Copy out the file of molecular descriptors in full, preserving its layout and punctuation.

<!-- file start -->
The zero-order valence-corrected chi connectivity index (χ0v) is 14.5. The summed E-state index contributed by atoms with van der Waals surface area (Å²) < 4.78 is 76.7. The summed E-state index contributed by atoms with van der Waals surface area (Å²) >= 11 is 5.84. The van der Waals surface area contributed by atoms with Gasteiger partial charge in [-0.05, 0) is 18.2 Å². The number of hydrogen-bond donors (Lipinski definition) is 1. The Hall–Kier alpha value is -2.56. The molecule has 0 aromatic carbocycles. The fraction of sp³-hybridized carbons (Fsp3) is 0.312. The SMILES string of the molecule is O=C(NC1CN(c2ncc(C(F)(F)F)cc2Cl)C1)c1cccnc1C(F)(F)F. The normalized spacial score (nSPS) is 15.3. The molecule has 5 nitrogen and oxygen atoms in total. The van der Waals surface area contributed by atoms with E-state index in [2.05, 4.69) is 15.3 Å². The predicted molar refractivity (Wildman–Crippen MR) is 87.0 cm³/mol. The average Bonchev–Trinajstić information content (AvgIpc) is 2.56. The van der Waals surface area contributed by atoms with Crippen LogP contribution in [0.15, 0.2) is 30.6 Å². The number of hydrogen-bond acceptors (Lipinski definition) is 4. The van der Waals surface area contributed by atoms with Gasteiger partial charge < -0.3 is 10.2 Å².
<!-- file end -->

The zero-order valence-corrected chi connectivity index (χ0v) is 14.5. The summed E-state index contributed by atoms with van der Waals surface area (Å²) < 4.78 is 76.7. The summed E-state index contributed by atoms with van der Waals surface area (Å²) >= 11 is 5.84. The van der Waals surface area contributed by atoms with Gasteiger partial charge in [-0.05, 0) is 18.2 Å². The number of hydrogen-bond donors (Lipinski definition) is 1. The Hall–Kier alpha value is -2.56. The molecule has 0 aromatic carbocycles. The fraction of sp³-hybridized carbons (Fsp3) is 0.312. The SMILES string of the molecule is O=C(NC1CN(c2ncc(C(F)(F)F)cc2Cl)C1)c1cccnc1C(F)(F)F. The normalized spacial score (nSPS) is 15.3. The molecule has 5 nitrogen and oxygen atoms in total. The van der Waals surface area contributed by atoms with E-state index in [2.05, 4.69) is 15.3 Å². The predicted molar refractivity (Wildman–Crippen MR) is 87.0 cm³/mol. The average Bonchev–Trinajstić information content (AvgIpc) is 2.56. The van der Waals surface area contributed by atoms with Crippen LogP contribution in [0.15, 0.2) is 30.6 Å². The number of hydrogen-bond acceptors (Lipinski definition) is 4. The van der Waals surface area contributed by atoms with Gasteiger partial charge < -0.3 is 10.2 Å².